Tuesday, 16 November 2010

Rugby

As an expat Scot living in New Zealand, I was neither upset, nor surprised at Scotland's humbling by the All Blacks. Unlike some of my brethren back in Caledonia - who actually seemed to think that Scotland might be in with a chance - I expected a fairly devastating display. Scotland are, after all, a second division nation. they might be able to claim to be in the Top 10, but that's only because of the lack of depth in international rugby. If you're not one of the Big 4, you're no-one.

Watching the All Blacks play here, familiarity breeds respect. Not love, mark you. I don't like the arrogance of new Zealanders, and I don't like the style of rugby the All Blacks play, based around some over developed freak busting straight through and galumphing as fast as possible straight down the paddock. They've never really recovered from Jonah Lomu.

This isn't just spite. I remember a match in the last World Cup, where the All Blacks beat Scotland by a similar margin to the current result. It was actually a good match to watch, because almost the whole match was played inside Scotland's 22, and the AB sprint queens didn't really have a lot to do - it was forward on forward action almost all the way.

It's opportunistic rugby, relying on big, strong individuals bursting through the defence and dashing for the try line. You might see the occasional pass, where one of the slower players off loads to one of the flyboys - but as often as not, they'll simply barge on, relying on their physical superiority to carry them through.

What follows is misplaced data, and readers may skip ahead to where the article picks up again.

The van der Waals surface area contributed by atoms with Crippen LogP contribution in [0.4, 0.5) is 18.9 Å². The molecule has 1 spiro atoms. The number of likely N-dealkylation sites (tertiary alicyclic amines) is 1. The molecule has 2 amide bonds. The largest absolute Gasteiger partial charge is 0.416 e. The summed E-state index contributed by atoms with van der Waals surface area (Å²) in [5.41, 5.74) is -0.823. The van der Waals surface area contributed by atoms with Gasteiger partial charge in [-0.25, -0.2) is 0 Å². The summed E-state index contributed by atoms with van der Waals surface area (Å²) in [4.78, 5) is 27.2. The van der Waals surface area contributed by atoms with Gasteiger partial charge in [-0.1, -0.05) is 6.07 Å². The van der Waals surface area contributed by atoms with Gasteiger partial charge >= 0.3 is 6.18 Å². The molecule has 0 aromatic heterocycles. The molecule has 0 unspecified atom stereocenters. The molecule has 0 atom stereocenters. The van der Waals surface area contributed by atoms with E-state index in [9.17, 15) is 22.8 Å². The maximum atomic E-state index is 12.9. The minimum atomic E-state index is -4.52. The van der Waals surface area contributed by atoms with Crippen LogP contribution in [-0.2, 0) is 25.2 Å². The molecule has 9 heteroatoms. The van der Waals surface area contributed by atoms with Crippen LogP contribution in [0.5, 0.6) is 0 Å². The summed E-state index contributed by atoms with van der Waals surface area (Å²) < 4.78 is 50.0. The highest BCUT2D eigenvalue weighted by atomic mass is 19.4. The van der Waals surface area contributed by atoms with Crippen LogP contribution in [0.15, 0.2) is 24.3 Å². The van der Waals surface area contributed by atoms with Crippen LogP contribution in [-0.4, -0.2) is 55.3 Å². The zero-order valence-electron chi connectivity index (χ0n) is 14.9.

the result of this - perhaps an inevitable evolution - has been the merging of the beautiful diversity of rugby teams in a series of interchangeable he-men. Modern rugby's basically a combination of the old style forward and back play - big strong backs who can get the ball, break tackles and run. oddly, it means the matches are much more mediocre and uninteresting to watch as it's all based around big bloke banging into big bloke and which ever one is still on their feet afterwards cantering off with the ball to score. Unedifying, and it means the perfect game, which had a place for everyone, no matter how oddly designed (I present Jeff Probyn as evidence of this truth), is becoming a banging match between physically impressive but identikit specimens of humanity. Used to be a pageant of humanity in all its male) forms - big louts, wee bastards, tall skinny weirdos, everyone. And it was all fields round 'ere, and kids gave their elders some respect.

Of course, the All Black formula is hideously successful, though that depends on how you define success. If by 'success' you mean winning lots of matches and trophies and relying on chauvinistic pride in winning to counter the deadening effects of playing a dull style of rugby, then yeah, the All Blacks are successful. On the other hand, if success means playing rugby in the manner that people will enjoy watching, which will ensure big crowds and TV revenue, encourage people to play the sport and will ensure its long term viability, then I suspect they aren't.

Inspite of the horribly one-sided result, I was impressed by Scotland's performance. They played very good, open rugby, they were just up against a team that was massively better than them in almost every department - the exception being the line-out, where Scotland seemed to perform pretty well, which may have been something of a novelty. Based on this performance, I think Scotland can expect to compete against any of the Six Nation teams, instead of just Italy.

I don't see them ever being competitive against the All Blacks, however, unless they can actually play them as frequently as the likes of Australia and South Africa do. I don't think it's a coincidence that the teams that can beat the All Blacks are the ones that play them most often. The northern hemisphere teams are simply not used to the style of rugby played down here. Scotland, being a minor northern nation - making up for its paltry resources with wit and grit - simply can't contain the physical exuberance of the All Blacks. It isn't rugby as they know it.

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